I hung the clothes in the sun and we sat in the dining tent, where Yeshey served lunch. Dorji punctured a large can of pears, and poured the juice into our glasses. After so much tea, fruit juice was an unexpected treat. As we were eating lunch, I noticed three girls from the festival chatting by the prayer wheel, trying to look nonchalant, but obviously very curious about our camp. When I saw them I walked over there with the camera and asked if I could get a photo. They cocked their heads to mean yes, and I took one of them next to the prayer wheel. They were eager to see it, and then stood in different configurations for more photos. I went back into the tent to finish eating and they peeked in through the windows and waved. Yeshey gave them some of the pears we had for dessert.
After lunch, we headed back to the festival grounds. We had been told that there would be an important guest in the afternoon, and that we would have to relinquish our prime seats for the time that he was there. Dasho had been apologetic about this, but we were glad to be able to have seats at all. When we arrived back at the tent, a man was sitting in my seat next to Dasho. We went to the second row of plastic chairs, but Dasho quickly dismissed him and said "Craig, Stephanie, please sit here!" He was so great to us! It turned out that man hadn't been the dignitary they were still expecting, but rather a reporter for the BBS. We chatted with Dasho as the dancing resumed.
The women in the red and orange kiras opened the second act with more traditional dances. Children in the crowd seemed a bit surprised that we had stuck around for the afternoon session as well, and they warmed up to us even more. We would often catch them looking at us and when our eyes met they would give us a big smile. We all noticed a toddler boy who was incredibly energetic. He danced along with the dancers from the sidelines, and continued even when there was no music. He jumped up and down, flailed his arms, shook his bottom..,.it was so cute. Dasho said "He's the next Michael Jackson!" We all got quite a kick out of watching him. When the other children with him noticed this, they would turn him so that he was facing us.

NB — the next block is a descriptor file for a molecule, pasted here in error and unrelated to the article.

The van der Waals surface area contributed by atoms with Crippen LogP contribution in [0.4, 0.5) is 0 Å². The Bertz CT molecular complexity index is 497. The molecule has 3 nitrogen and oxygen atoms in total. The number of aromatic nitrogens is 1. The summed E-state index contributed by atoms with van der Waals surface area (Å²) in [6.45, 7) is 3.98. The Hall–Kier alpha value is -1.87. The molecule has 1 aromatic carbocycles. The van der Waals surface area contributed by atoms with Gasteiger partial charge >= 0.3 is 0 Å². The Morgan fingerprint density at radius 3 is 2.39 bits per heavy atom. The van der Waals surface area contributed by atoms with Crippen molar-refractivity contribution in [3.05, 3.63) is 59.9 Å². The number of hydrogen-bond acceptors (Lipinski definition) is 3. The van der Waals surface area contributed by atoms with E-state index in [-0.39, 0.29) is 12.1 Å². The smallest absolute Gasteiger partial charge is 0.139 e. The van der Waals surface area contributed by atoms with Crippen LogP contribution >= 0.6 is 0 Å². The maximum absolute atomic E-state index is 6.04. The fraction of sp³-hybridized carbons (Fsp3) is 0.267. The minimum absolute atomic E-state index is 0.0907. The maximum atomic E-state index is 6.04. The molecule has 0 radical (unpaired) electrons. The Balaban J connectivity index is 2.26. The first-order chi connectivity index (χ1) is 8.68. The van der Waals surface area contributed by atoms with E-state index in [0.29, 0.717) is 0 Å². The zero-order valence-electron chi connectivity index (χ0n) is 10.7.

One shy, pretty young girl was always watching us, and always had a big smile. At one point she approached us and pulled two apples out of her kira. She extended both hands, offering me an apple, which I accepted with both hands, as per Bhutanese custom. She then offered an apple to CRaig, which he also accepted in teh traditional way. She was so sweet and seemed so happy that we accepted her gift. She went back to sit with her family and continued to watch us with a smile as we ate the apples. Not knowing her name, we lovingly nicknamed her "Apple."
The atsaras were making quite a stir, hitting people in the heads with their wooden phalluses, chasing young girls who would screem and flee, and coming over to us taunting me to take their picture by chanting "I love you I love you I love you!!" Children would heckle the atsaras, pointing cap guns at them and shooting little yellow plastic pellets at them. If a child was feeling particularly gutsy, he would approach the atsara and kick his padded backside, but would try to run away before the atsara figured out who was to blame.
The elder village women then took center-stage, flanked by other matriarchal women. Dasho explained that this was the "old women's dance." They stood side-by-side, holding hands and swaying to the plaintive tune that they sang. Then dancers in animal masks danced, holding drums on sticks, and hitting them with curved drumsticks. Next was the Skeleton Dance. Dancers in skull masks reminded us of motifs of Day of the Dead in Latin America. Like many of the dancers, the skeletons wore traditional Bhutanese fabric boots, like ones we had seen being made at the Painting School in Thimpu.